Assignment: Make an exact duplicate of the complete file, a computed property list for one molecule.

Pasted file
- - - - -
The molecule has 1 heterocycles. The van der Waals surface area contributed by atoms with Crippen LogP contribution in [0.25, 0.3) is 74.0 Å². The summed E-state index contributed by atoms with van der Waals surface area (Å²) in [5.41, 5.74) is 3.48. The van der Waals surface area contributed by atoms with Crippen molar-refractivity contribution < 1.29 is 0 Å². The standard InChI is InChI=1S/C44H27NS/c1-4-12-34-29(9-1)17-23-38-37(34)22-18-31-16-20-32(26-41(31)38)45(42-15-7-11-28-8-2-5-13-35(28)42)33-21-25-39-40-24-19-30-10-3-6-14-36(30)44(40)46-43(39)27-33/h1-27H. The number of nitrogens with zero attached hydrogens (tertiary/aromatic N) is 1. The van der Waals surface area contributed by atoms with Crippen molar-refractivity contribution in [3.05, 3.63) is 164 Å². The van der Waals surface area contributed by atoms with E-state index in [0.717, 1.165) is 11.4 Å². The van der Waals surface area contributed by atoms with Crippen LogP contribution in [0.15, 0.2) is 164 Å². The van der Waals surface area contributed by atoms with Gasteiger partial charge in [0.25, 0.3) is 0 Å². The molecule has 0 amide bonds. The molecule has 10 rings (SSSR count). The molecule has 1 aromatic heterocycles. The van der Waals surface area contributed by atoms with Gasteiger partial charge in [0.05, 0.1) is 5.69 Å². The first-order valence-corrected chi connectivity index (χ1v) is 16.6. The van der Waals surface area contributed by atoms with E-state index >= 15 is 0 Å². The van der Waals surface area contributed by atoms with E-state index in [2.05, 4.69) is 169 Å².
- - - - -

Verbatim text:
The molecule has 1 heterocycles. The van der Waals surface area contributed by atoms with Crippen LogP contribution in [0.25, 0.3) is 74.0 Å². The summed E-state index contributed by atoms with van der Waals surface area (Å²) in [5.41, 5.74) is 3.48. The van der Waals surface area contributed by atoms with Crippen molar-refractivity contribution < 1.29 is 0 Å². The standard InChI is InChI=1S/C44H27NS/c1-4-12-34-29(9-1)17-23-38-37(34)22-18-31-16-20-32(26-41(31)38)45(42-15-7-11-28-8-2-5-13-35(28)42)33-21-25-39-40-24-19-30-10-3-6-14-36(30)44(40)46-43(39)27-33/h1-27H. The number of nitrogens with zero attached hydrogens (tertiary/aromatic N) is 1. The van der Waals surface area contributed by atoms with Crippen molar-refractivity contribution in [3.05, 3.63) is 164 Å². The van der Waals surface area contributed by atoms with E-state index in [0.717, 1.165) is 11.4 Å². The van der Waals surface area contributed by atoms with Crippen LogP contribution in [0.15, 0.2) is 164 Å². The van der Waals surface area contributed by atoms with Gasteiger partial charge in [0.25, 0.3) is 0 Å². The molecule has 0 amide bonds. The molecule has 10 rings (SSSR count). The molecule has 1 aromatic heterocycles. The van der Waals surface area contributed by atoms with Gasteiger partial charge in [0.05, 0.1) is 5.69 Å². The first-order valence-corrected chi connectivity index (χ1v) is 16.6. The van der Waals surface area contributed by atoms with E-state index >= 15 is 0 Å². The van der Waals surface area contributed by atoms with E-state index in [2.05, 4.69) is 169 Å².